EPA Technology Performance Summary: Proengin AP2C Handheld Detector for Toxic Industrial Chemicals
All Hazards Receipt Facilities (AHRFs) were developed to prescreen for chemical, radiochemical, and explosive hazards in samples collected during suspected terrorist attacks. The technologies used in AHRFs are intended to screen samples prior to a full analysis, helping protect responders, laboratory workers, and others from potential injury.
Evaluations of these technologies are summarized in the Technology Evaluation Report: Testing of Screening Technologies for Detection of Toxic Industrial Chemicals in All Hazards Receipt Facilities. The toxic industrial chemicals (TICs) included in the report were chosen because they might be used during, or develop as a by-product from, a terrorist attack.
The screening technologies are intended:
- To be rapid and qualitative
- To be simple to use and of relatively low cost
- To provide identification of hazardous samples
Not all of the technologies evaluated were deemed suitable for the AHRF, although they might be useful for responders on the scene.
Technology Evaluated: Proengin AP2C
Sample Types Evaluated for Indication of:
- Hydrogen cyanide, cyanogen chloride, arsine, and hydrogen sulfide in vapor
- Cyanide in liquid
Conclusions and/or Recommendations:
The Proengin AP2C:
- Reliably detected the presence of hydrogen cyanide, arsine, and hydrogen sulfide in vapor samples but did not have reliable responses for indicating cyanogen chloride in vapor form. (The instrument gave an incorrect response to hydrogen cyanide at the low temperature and relative humidity condition; therefore, it was determined to have an overall accuracy of 75% for detecting hydrogen cyanide with false negative rates of 25%.)
- Did not have reliable responses for indicating cyanide in liquid samples.
- Typically responds (detects) within a few seconds. It takes less than one minute to both install the attachment for liquid sampling and obtain instrument response.
- Will periodically require low-pressure hydrogen supply replacements, if used regularly
(12-hour supply life maximized by turning instrument on and off).
Technology Description: The Proengin AP2C is a hand-held flame spectrometer that detects characteristic emissions from hazardous chemicals as they are consumed in a flame. The device burns hydrogen, supplied from a compact low-pressure cylinder inside the instrument. Sample air is continuously drawn through by an internal pump. Detection of a target chemical triggers an alarm from the AP2C, and the instrument provides identification and semi-quantitative readings for the detected chemical. Such readings take the form of a series of five bars that successively turn orange depending on the intensity of response. Sulfur compounds, nitrogen compounds, phosphorus compounds, and arsenic compounds are each identified by separate sets of bars. The AP2C can also indicate the presence of hydrocarbons. An attachment device allows liquid samples (either neat samples or solutions) to be picked up by the device and vaporized into the inlet of the AP2C by means of a heating circuit.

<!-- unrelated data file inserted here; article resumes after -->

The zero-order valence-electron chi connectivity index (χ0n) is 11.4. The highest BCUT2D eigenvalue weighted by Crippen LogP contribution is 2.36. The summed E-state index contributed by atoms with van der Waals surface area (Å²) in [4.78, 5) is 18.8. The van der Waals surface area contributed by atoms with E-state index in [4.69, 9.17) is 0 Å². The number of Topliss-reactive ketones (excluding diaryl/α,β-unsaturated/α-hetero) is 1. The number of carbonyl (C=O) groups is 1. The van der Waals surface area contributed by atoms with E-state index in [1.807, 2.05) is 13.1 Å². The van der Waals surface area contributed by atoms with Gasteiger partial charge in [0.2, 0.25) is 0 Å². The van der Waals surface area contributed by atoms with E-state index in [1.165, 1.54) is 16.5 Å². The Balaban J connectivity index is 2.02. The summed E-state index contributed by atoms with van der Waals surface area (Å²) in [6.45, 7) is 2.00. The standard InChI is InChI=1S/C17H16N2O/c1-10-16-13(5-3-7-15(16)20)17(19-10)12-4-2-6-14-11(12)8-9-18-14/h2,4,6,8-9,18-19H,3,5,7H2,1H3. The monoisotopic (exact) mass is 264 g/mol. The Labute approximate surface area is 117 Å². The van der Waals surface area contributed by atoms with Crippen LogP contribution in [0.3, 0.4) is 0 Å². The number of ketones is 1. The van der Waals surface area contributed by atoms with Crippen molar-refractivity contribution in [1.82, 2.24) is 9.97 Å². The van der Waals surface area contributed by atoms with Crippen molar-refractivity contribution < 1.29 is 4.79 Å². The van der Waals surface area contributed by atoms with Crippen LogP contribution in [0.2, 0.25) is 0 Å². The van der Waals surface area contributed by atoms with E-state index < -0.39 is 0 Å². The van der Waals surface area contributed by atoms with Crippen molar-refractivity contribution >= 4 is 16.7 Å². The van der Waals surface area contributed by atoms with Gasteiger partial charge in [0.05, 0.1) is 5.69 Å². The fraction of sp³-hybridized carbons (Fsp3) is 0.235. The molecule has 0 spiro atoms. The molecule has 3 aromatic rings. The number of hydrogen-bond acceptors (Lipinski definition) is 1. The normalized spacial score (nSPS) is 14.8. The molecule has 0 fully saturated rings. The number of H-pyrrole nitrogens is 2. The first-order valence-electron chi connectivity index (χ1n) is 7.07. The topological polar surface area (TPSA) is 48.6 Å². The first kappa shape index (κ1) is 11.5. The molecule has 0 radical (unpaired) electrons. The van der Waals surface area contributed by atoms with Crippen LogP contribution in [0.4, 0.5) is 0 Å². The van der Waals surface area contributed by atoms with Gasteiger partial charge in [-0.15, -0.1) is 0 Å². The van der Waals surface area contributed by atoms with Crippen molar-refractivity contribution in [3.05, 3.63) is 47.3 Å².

Testing Methodology and Results: Vapor Sample Testing – Testing was conducted on one TIC at a time, The tested gases were generated by diluting a commercially obtained compressed gas standard. To evaluate the instrument, a flow of clean air passed through a clean air plenum, and an equal flow of air containing the tested gas passed through another plenum: the challenge plenum. The instrument was connected to a 4-way valve through which clean air, or the tested gas, flowed before being vented into a chemical laboratory hood. The instrument was first exposed to the clean air flow. After this, the 4-way valve was switched to the challenge plenum to deliver the TIC gas. The sequence of exposure to clean air, followed by exposure to the TIC gas, was carried out three times in succession for the instrument. This sequence was followed for each TIC and condition identified in Table 1. An interferent was also used in this evaluation. A hydrocarbon mixture was added to the blank or TIC gas at a ratio of 1:100 interferent mix to air flow.
Liquid Sample Testing – Because cyanide is water-soluble, water was used as a solvent. To simulate potential interfering sample types that might be encountered, samples were prepared using deionized water (DI), in municipal tap water, and in DI water containing 3.0% by weight sodium chloride. Each screening technology was tested with three blank samples and with three samples containing the cyanide. If the instrument failed to detect a TIC in all three challenge samples with the DI water matrix, then no tests were conducted with that TIC in tap or salt water.
The summary of the Proengin AP2C evaluation results are provided in Table 1.
|Sample Type||TICa||Test Conditionb||Level of concern (Basis)c||Presence
|Vapor||Hydrogen cyanide||Base, Low, High||17ppm ~ 18.7 mg/m3
|Hydrogen cyanide + Interferent||Base||X|
|Cyanogen chloride||Base||0.4 ppm ~ 1 mg/m3
|Hydrogen sulfide||Base||41 ppm ~ 57.4 mg/m3
|Hydrogen sulfide + Interferent||Base, Low, High||X|
|Arsine||Base, Low, High||0.3 ppm ~ 1 mg/m3
|Liquid||Cyanide||DI Water||0.7 mg/mL
(0.1 x Oral LD50 )
|Testing of Screening Technologies for Detection of Toxic Industrial Chemicals in All Hazards Receipt Facilities (PDF) (50 pp, 703 KB) (EPA/600/R-08/034) March 2008|